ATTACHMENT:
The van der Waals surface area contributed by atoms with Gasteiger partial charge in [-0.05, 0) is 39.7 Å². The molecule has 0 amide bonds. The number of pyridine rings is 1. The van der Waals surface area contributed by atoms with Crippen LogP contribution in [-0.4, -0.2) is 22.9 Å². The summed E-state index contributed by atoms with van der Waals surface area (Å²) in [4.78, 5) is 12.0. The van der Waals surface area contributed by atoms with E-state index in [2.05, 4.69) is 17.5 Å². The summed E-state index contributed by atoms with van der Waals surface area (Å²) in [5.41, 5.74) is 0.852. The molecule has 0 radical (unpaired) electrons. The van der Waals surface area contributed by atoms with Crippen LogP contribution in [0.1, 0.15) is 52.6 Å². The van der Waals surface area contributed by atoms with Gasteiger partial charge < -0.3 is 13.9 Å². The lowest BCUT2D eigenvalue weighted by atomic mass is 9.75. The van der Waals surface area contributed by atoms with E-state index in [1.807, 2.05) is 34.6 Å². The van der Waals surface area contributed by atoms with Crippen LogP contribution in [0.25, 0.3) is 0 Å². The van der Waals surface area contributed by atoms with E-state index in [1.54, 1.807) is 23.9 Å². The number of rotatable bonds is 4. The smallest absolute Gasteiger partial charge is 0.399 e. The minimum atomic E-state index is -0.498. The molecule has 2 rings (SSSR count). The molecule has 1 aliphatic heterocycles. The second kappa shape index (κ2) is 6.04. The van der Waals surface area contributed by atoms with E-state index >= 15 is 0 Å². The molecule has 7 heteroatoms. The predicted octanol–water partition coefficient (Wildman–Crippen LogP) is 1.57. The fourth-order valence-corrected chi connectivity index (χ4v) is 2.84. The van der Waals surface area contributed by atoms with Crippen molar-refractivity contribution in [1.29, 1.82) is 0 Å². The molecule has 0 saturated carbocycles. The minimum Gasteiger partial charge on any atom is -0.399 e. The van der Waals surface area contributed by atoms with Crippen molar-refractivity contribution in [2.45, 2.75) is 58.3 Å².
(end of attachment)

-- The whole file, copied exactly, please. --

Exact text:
The van der Waals surface area contributed by atoms with Gasteiger partial charge in [-0.05, 0) is 39.7 Å². The molecule has 0 amide bonds. The number of pyridine rings is 1. The van der Waals surface area contributed by atoms with Crippen LogP contribution in [-0.4, -0.2) is 22.9 Å². The summed E-state index contributed by atoms with van der Waals surface area (Å²) in [4.78, 5) is 12.0. The van der Waals surface area contributed by atoms with E-state index in [2.05, 4.69) is 17.5 Å². The summed E-state index contributed by atoms with van der Waals surface area (Å²) in [5.41, 5.74) is 0.852. The molecule has 0 radical (unpaired) electrons. The van der Waals surface area contributed by atoms with Crippen LogP contribution in [0.1, 0.15) is 52.6 Å². The van der Waals surface area contributed by atoms with Gasteiger partial charge < -0.3 is 13.9 Å². The lowest BCUT2D eigenvalue weighted by atomic mass is 9.75. The van der Waals surface area contributed by atoms with E-state index in [1.807, 2.05) is 34.6 Å². The van der Waals surface area contributed by atoms with Crippen LogP contribution in [0.25, 0.3) is 0 Å². The van der Waals surface area contributed by atoms with E-state index in [1.54, 1.807) is 23.9 Å². The number of rotatable bonds is 4. The smallest absolute Gasteiger partial charge is 0.399 e. The minimum atomic E-state index is -0.498. The molecule has 2 rings (SSSR count). The molecule has 1 aliphatic heterocycles. The second kappa shape index (κ2) is 6.04. The van der Waals surface area contributed by atoms with E-state index >= 15 is 0 Å². The molecule has 7 heteroatoms. The predicted octanol–water partition coefficient (Wildman–Crippen LogP) is 1.57. The fourth-order valence-corrected chi connectivity index (χ4v) is 2.84. The van der Waals surface area contributed by atoms with Crippen molar-refractivity contribution in [1.29, 1.82) is 0 Å². The molecule has 0 saturated carbocycles. The minimum Gasteiger partial charge on any atom is -0.399 e. The van der Waals surface area contributed by atoms with Crippen molar-refractivity contribution in [2.45, 2.75) is 58.3 Å².